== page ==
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Psykoeducational family work Åse Sviland Clinical spesialist psychiatric nurse Anvor Lothe Clinical social worker/ family therapist Family department Psychiatric.

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Presentation on theme: "Psykoeducational family work Åse Sviland Clinical spesialist psychiatric nurse Anvor Lothe Clinical social worker/ family therapist Family department Psychiatric."— Presentation transcript:

1 Psykoeducational family work Åse Sviland Clinical spesialist psychiatric nurse Anvor Lothe Clinical social worker/ family therapist Family department Psychiatric division Stavanger University Hospital Norway


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10 Plan for the Presentation Schizophrenia and optimal treatment Background for familywork in Norway National guidelines Main tasks of family work Guiding principles for family work History and research Familys encounter, challenge and role Psycho educational mulitfamily group Recovery Organizing of familywork in Stavanger

11 Schizophrenia Schizofrenia is one of the most serious of the mental illnesses It has a great impact on the life of both patient and the patient`s family It strokes mostly young people between the ages of 15 and 25 And the treatment of schizophrenia has had a difficult history.

12 Optimal treatment Treatment with antipsychotic medicasion. Psychotherapeutic treatment from an experienced therapist Hospitaliaized within an appropriate therapautic environment Psychoeducational family approach

13 Background Patient`s relatives appreciated meeting other relatives Multifamily- group with the patient The modell of William Mcfarlane Weekend seminar Roleplay 1 year before pilot-groups

14 National guidelines for the treatment of psychosis All families will be offered contact within three days after starting treatment. All families will be offered calls for their own benefit, education, aid to problem solving and effective communication. Siblings and children are invited into their own conversations. Services to families should be needs-oriented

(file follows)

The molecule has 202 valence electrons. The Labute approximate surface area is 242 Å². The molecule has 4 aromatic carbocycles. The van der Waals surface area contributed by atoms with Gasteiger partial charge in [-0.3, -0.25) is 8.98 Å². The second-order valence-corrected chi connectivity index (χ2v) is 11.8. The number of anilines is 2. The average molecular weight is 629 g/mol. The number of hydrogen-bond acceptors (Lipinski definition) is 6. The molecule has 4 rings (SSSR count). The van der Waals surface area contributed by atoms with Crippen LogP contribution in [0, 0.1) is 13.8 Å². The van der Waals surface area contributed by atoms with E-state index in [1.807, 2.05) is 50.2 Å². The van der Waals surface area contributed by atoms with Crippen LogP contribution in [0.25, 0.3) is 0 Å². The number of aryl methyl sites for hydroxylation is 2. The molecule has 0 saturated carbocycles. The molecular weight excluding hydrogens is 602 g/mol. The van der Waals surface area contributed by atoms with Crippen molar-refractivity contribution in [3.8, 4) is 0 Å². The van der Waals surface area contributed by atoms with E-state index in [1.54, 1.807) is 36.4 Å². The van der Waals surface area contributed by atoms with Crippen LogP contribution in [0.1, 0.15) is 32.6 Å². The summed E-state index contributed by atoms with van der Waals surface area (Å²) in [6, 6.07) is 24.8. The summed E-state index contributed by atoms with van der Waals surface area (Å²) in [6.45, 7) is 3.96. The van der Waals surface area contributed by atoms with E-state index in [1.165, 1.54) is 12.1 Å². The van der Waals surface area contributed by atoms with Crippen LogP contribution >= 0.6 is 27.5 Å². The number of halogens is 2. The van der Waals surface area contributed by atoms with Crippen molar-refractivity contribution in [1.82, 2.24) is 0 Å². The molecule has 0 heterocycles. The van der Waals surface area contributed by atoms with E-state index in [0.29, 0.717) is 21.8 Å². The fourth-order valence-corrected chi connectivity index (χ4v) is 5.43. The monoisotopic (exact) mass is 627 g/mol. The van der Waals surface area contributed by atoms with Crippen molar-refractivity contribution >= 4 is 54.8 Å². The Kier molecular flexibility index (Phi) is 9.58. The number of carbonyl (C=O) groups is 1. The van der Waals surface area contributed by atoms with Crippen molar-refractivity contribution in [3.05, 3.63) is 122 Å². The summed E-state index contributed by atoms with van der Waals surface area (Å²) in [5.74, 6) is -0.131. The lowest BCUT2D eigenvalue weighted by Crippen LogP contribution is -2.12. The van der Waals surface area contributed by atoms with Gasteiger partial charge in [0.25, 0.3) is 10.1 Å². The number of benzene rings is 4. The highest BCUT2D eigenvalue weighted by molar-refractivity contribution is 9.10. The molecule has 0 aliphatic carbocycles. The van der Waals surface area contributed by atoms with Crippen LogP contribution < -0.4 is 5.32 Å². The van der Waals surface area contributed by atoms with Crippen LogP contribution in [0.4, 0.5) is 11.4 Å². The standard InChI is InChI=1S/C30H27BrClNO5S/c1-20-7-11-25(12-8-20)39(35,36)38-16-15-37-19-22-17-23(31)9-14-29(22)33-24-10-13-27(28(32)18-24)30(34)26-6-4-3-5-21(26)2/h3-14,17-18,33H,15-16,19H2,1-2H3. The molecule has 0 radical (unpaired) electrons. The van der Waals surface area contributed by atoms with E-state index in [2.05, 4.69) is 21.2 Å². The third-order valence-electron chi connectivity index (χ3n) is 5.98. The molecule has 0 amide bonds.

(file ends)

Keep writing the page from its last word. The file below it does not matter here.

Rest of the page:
15 General guidelines for family work To ensure an effective treatment for the patient Relating to family members' needs in relation to the affected family member's psychotic condition Burbach, Fadden og Smith 2008

16 The main tasks of family work in psychosis To engage the family in a therapeutic adapted collaboration with professionals. To offer family members the time to talk about what has happened. To normalize the reactions and offer emotional support. To talk with each family member separately, in order to gain an understanding of each individual's situation, how they are affected by development.

17 The main tasks of family work continue… An overview of how family members relate to each other and how those systems relate to their experiences. To convey understanding and help them to deal with the situation they are experiencing as a result of psychosis development. Helping them to make contact with other family members who are in a comparable situation to reduce the experience of isolation and stigma

18 Conclusion The best results are when the family participates in the treatment

19 Guiding principles for family work Collaboration between patient, family and the professionals who work with them. Challenges that arise, meet on an objective basis and the solution that is developed between the parties forming the basis for problem- solving efforts. Methodology in family work is based on a non-judgmental attitude towards family members. Focus of the work is here and now oriented and forward looking. The emphasis on an honest and open exchange of information with all family members where the patient is included

20 3 claims 1.Treatment works best when the patient knows how to work, and how patient themselves can contribute 2.Patient knows best how he can collaborate and contribute when he knows what the disease is and what the treatment involves 3.The environment knows best how patient can be helped when they know how the disease is

21 What is communicated Actual knowledge Attitudes Seriousness Activity Safety Confidence Community

22 History Neuroleptica is introduced in the treatment of serious mental illnesses. Optimism is high. Many patients are being dismissed from the hospitals, but unfortunately a large percentage return after a short time George Brown (England) examines 229 patients after their dismission from hospital. He identifies two types of families: (Leff and Vaughn, 1985) 1950 1968 High Expressed Emotion-families (EE) - Highly critical - Overinvolving - Hostile Low Expressed Emotion-families (EE) - Warm (loving) - Accepting

23 History The Camberwell – interview made to measure EE Methods of treatment to lower EE in the family are introduced. Relapse is reduced from 60 % to 20 % in one year. (Borchgrevink 1999, Kavanagh 1992, Leff and Vaughn 1985) Main elements are EducationCommunication Problem solving 1972